Former Revenue Minister Todd McClay met twice with foreign trust lobbyists but met with no other stakeholder groups before deciding to stop a review into foreign trusts, the Green Party said today.
The current Minister of Revenue, Michael Woodhouse, confirmed the one-sided process taken by his predecessor in Parliament at Question Time today. Minister McClay met with the Prime Minister’s lawyer, Ken Whitney, and others on December 18, 2014 in Auckland and then one other time with OliverShaw acting as advisors to the foreign trust lobby.
“Revenue Minister Todd McClay made a rapid about-turn on a foreign trust review based solely on input from industry lobbyists and sought no other advice from other stakeholders,” said Green Party Co-leader James Shaw.
“Stakeholders like the international development community, the Tax Justice Network, the Law Foundation, the UN Convention against Corruption, Transparency International, or tax experts like Professor Craig Elliffe or Dr Deborah Russell were not given the chance to inform Government policy on foreign trusts.
“Documents released last week also reveal that the Minister gave a guarantee in his very first meeting with foreign trust lobbyists that their industry would not be reviewed.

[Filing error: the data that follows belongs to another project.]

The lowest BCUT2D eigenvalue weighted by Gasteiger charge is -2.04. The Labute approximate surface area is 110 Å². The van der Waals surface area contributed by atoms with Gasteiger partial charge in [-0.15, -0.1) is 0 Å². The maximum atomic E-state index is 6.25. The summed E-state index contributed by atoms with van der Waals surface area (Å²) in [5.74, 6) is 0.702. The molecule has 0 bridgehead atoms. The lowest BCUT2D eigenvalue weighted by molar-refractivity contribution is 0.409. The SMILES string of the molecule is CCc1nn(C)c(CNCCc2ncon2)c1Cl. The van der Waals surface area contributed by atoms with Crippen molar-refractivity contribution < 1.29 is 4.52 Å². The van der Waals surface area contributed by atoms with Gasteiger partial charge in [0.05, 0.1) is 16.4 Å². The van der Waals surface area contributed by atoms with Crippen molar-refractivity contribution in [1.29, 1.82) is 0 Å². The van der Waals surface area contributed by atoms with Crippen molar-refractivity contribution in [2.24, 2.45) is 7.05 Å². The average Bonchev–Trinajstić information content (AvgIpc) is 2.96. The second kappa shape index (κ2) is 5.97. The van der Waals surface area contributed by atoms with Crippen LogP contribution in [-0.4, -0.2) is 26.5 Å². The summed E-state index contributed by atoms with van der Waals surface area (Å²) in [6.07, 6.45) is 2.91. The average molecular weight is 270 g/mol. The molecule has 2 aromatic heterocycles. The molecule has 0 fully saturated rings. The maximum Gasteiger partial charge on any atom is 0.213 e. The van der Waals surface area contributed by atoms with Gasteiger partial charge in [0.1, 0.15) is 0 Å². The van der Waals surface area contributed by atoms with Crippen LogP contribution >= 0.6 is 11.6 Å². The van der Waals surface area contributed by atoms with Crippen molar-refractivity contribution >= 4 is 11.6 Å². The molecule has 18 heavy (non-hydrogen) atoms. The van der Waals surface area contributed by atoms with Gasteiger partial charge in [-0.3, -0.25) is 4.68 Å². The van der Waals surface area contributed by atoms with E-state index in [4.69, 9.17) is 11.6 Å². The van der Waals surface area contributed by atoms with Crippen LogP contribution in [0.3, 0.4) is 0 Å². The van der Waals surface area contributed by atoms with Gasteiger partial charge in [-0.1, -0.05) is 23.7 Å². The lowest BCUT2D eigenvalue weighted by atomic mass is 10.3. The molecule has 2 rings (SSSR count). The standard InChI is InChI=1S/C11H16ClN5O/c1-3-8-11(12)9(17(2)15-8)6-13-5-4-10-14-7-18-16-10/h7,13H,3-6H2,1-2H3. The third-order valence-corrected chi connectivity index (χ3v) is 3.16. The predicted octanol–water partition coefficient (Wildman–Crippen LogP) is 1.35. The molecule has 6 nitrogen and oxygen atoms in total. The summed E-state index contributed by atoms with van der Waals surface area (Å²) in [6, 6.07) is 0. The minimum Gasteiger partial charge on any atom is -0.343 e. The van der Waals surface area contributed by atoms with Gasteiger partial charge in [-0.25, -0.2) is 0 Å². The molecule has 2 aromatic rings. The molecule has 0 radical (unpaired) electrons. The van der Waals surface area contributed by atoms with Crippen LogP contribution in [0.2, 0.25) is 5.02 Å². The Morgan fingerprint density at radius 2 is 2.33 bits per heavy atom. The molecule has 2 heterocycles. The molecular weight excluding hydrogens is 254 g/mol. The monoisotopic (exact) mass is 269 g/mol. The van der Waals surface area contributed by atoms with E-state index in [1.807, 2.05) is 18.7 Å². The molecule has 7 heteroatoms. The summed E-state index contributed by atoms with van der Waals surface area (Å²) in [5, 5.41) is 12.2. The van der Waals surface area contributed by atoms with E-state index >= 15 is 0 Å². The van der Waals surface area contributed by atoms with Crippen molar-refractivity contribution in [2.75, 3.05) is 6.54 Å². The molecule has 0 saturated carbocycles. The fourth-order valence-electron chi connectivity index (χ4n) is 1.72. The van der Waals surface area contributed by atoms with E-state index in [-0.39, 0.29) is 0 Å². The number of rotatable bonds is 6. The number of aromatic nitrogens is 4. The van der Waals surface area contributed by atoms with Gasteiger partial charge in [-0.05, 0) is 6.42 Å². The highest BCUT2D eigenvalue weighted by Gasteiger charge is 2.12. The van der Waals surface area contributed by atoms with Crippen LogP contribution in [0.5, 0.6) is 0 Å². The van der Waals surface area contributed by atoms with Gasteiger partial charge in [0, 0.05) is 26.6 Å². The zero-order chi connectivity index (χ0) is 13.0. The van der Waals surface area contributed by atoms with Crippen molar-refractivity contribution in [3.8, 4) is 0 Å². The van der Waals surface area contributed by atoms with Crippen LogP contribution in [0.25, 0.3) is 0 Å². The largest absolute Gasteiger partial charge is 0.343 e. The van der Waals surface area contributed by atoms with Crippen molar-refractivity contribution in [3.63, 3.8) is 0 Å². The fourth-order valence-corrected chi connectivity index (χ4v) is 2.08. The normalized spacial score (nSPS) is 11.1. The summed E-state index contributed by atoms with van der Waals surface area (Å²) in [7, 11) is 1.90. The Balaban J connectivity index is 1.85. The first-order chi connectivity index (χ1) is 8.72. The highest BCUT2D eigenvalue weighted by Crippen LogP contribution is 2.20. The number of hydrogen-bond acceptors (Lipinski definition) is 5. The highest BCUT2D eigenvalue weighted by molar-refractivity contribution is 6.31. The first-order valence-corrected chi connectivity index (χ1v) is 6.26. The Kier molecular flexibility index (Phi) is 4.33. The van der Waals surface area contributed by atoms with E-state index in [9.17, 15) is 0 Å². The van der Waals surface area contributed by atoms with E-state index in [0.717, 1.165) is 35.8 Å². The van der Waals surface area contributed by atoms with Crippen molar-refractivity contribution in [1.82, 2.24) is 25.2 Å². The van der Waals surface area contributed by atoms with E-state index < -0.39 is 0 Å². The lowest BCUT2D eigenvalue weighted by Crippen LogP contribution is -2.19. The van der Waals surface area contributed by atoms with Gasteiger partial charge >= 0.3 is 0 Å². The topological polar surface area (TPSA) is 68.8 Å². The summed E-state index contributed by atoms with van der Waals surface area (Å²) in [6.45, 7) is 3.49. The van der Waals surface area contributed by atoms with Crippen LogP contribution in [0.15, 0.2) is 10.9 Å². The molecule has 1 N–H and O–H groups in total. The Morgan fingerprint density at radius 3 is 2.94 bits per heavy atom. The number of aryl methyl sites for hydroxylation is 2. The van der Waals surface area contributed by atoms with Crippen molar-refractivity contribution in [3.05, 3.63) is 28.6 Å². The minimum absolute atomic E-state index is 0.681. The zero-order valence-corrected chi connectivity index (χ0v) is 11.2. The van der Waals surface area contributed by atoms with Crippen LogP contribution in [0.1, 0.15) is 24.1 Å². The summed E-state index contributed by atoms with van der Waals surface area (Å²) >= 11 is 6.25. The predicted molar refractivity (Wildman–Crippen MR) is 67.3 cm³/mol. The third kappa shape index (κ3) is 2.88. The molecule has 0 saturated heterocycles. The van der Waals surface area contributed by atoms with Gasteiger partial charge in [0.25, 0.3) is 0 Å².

“The current Minister of Revenue also appeared surprised by estimates from the foreign trust industry itself that there are up to 20,000 foreign trusts administered in New Zealand — 8,354 more foreign trusts than are currently registered with the IRD.†
“Nearly half of all foreign trusts in New Zealand could be operating illegally.
“IRD has previously said its numbers of registered foreign trusts may be significantly underestimated because of the existence of ‘structures whose purpose is to defeat the statutory disclosure requirements’.†
“I intend to write to John Shewan and urge him to make his review of our shady foreign trust industry less one-sided than National’s.”
† Link to the Green Party Official Information Act request on foreign trusts (p 8 & p17):